In Hysteria, a woman can quite literally only have an orgasm at the hands of a man (until the end when the portable vibrator is invented) and the film completely disregards women who might use their own hands to induce orgasms. Hysteria pities women who are not like Charlotte, who may actually be comfortable in their submissiveness (such as Emily). What about those women who fully embrace their positions of submission and subordination and might even enjoy it?  Are those women considered less worthy of respect? How does this film account for them, besides including a character that is a former female sex worker, and who is often the unfortunate subject of jokes?

The medical diagnosis of hysteria is not taken seriously within the film, and this creates a lack of acknowledgment that distorts the very real, very serious, and very legitimate feelings that women experienced (and still experience!). Consider the trouble that would occur if a comedic film were made depicting the logic of a group of oppressive people? It would not be funny at all! This film fails to show how women really felt (and feel), and furthermore, the ways in which patriarchy is still alive and kicking today, just in a slightly different form.

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Gender, Race, and the Wage Gap: Why Intersectionality Matters

We often talk about the wage gap solely in terms of gender. From the Lilly Ledbetter Fair Pay Act to the argument over whether a wage gap exists at all, we are usually only talking about men vs. women. The wage disparities that many people face, however, have more to do with the intersection of gender and race. White women, the group of people who are most talked about and targeted in the discussions of the wage gap, actually make more money than everybody except white men. Black men make less than white women, and black women make less than black men. Hispanic men make less than black women. Finally, hispanic women are most disadvantaged by the wage gap, making only $0.60 to a white man’s dollar.

Before I continue on with this discussion, I’d like to address some of the confusion that arises when we talk about the wage gap. The wage gap exists and is affected both by race and gender. However, the statistics that are used in order to locate the wage gap vary enormously. Many people argue that choices, not racism or sexism, create the wage gap¹. They argue that men work more hours per week than women and that women tend to enter lower-paying career fields. These arguments have been debunked time and time again². No matter how many outside factors you control for, women make less money than men for doing the same work.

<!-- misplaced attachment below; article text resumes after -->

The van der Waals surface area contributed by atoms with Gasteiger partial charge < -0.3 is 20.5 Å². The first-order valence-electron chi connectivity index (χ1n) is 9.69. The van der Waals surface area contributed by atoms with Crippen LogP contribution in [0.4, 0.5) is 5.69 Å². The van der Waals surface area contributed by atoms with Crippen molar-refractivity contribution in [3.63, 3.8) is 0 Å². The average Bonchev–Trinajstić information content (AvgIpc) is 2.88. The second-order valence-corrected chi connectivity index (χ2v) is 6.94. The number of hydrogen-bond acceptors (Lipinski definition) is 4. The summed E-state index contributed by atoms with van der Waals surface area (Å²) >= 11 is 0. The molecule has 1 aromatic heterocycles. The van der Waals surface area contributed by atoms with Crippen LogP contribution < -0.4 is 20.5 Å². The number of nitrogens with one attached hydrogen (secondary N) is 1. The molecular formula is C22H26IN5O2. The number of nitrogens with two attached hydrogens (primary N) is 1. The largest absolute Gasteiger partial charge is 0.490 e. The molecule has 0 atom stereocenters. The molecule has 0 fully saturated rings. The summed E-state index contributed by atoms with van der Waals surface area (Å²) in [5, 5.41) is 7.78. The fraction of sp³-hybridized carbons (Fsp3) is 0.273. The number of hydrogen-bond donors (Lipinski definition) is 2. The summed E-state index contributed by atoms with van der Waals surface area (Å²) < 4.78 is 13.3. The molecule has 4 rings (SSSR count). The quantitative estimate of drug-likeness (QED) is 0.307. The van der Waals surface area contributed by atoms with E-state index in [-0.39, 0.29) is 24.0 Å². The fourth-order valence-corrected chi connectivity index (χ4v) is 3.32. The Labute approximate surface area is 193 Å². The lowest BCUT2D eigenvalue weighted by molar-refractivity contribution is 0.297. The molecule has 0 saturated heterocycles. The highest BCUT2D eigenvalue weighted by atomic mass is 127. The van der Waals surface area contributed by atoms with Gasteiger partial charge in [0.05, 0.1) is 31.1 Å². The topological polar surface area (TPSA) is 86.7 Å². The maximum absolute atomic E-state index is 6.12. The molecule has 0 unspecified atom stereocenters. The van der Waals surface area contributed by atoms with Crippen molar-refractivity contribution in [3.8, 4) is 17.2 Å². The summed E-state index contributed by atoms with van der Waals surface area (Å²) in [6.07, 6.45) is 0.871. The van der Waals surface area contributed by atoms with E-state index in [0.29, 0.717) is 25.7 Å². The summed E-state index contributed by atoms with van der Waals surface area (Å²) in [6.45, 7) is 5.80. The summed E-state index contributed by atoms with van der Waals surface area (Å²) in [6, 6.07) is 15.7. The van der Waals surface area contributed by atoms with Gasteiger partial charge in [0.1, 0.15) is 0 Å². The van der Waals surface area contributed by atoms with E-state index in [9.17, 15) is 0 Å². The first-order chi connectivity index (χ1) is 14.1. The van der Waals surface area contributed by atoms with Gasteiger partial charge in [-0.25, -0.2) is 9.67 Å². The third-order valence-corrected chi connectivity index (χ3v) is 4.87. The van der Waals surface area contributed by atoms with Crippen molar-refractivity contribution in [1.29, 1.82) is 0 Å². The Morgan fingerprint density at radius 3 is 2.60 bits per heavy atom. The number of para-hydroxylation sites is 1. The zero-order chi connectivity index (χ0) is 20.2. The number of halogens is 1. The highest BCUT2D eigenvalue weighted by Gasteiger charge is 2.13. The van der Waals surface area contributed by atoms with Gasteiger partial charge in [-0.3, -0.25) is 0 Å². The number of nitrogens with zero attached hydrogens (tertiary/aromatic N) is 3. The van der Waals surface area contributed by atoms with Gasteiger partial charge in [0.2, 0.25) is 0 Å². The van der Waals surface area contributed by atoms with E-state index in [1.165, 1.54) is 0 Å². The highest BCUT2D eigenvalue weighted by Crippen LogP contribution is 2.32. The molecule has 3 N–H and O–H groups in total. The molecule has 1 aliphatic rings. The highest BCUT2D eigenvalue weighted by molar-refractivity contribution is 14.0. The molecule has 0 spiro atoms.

Women are not the only demographic affected  by the wage gap. Race weighs more heavily on wage disparities than gender. But the wage gap is still seen as merely a feminist issue. This is why feminism and other movements for equality need to look at this and many other issues with an intersectional lens. The wage gap affects working women, but it also affects men of color, single-parent families, and poverty levels. Media coverage of the wage gap needs to include these groups that are affected the most, not just focus on white women vs. white men. Feminism does not own the fight against the wage gap. This fight belongs to men and women of color, families in poverty, gay and transgender workers, as well as women everywhere.

For more information on the wage gap and intersectionality, see:

Infographic: The Gender Pay Gap– See What Inequity in Earnings Costs Women and Their Families Each Year and Over Their Lifetimes

Top 10 Facts About The Wage Gap 

Pay Equity and Single Mothers of Color: Eliminating Race-Based and Gender-Based Wage Gap Key to American Prosperity

The Gay and Transgender Wage Gap: Many Workers Receive Less Pay Due to Sexual Orientation and Gender Identity Discrimination